Eyebrow Elevation as a Prognostic Factor for Success of Frontalis Suspension in Severe Congenital Ptosis
Received 13 March 2020
Accepted for publication 6 May 2020
Published 18 May 2020 Volume 2020:14 Pages 1343—1348
Checked for plagiarism Yes
Review by Single anonymous peer review
Peer reviewer comments 3
Editor who approved publication: Dr Scott Fraser
Amr M Awara, Osama E Shalaby
Ophthalmology Department, Tanta University, Tanta, Egypt
Correspondence: Amr M Awara
Ophthalmology Department, Tanta University, Tanta, Egypt
Email [email protected]
Purpose: The study aims at evaluating eyebrow elevation as a prognostic factor for frontalis sling procedure success in patients suffering from severe congenital ptosis with poor levator function.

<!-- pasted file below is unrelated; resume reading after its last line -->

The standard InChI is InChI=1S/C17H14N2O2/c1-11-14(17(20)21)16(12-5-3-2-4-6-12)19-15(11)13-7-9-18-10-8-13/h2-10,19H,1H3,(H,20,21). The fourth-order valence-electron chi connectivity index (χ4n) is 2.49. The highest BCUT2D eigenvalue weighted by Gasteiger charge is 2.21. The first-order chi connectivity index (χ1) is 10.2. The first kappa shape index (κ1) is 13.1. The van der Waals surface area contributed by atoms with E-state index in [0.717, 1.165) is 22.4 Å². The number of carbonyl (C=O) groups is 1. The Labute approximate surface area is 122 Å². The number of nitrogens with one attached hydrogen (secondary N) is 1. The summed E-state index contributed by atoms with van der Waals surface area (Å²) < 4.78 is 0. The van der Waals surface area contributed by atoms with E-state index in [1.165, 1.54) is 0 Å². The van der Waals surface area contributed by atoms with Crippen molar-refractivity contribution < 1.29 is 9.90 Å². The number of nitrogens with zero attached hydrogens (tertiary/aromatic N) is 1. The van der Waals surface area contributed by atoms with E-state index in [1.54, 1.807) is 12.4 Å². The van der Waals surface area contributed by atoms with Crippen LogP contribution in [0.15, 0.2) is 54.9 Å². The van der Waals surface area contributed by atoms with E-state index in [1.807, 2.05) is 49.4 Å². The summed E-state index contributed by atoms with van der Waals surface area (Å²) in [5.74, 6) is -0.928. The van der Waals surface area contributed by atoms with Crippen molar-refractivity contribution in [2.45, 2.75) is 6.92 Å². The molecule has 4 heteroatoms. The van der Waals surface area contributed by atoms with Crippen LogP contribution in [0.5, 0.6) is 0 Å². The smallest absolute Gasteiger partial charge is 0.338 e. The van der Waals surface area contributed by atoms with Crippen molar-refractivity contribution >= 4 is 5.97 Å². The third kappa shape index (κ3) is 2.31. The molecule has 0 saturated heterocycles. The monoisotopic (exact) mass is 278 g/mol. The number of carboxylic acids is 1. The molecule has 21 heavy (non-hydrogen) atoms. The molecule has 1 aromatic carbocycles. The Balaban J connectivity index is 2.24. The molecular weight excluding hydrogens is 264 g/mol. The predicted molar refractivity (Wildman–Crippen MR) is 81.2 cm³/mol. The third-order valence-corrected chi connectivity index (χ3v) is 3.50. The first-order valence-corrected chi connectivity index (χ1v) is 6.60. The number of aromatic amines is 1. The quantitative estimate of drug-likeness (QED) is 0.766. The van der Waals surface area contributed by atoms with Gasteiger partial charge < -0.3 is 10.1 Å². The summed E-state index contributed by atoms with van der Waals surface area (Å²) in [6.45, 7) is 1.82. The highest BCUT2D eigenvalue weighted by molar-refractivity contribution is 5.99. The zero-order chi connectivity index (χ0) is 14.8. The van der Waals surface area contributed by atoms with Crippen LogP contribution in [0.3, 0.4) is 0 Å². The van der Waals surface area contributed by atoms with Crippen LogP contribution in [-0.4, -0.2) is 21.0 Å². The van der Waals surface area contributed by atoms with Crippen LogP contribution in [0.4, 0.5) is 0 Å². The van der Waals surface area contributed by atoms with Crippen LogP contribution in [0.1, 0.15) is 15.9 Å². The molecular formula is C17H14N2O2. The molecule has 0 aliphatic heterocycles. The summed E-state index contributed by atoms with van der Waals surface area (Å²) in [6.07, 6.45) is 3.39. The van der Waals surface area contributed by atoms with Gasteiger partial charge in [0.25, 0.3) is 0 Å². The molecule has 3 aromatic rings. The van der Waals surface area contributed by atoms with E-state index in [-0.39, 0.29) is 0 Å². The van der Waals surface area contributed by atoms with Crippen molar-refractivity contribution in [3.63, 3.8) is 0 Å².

Patients and Methods: This is a retrospective study that included 66 eyelids of 57 patients selected from a surgical log database between January 2016 and June 2019. All of them underwent frontalis suspension surgery for treating severe congenital myogenic ptosis with poor levator function. Based on the absence or presence of brow elevation, patients were divided into two groups: 1 and 2, respectively. The latter was further subdivided into subgroup A with unilateral brow elevation and subgroup B with bilateral brow elevation. All included cases completed 6 months of follow-up after surgery. Postoperative functional outcomes in the form of margin reflex distance (MRD1) and palpebral aperture (PA) were recorded and correlated to preoperative brow elevation status.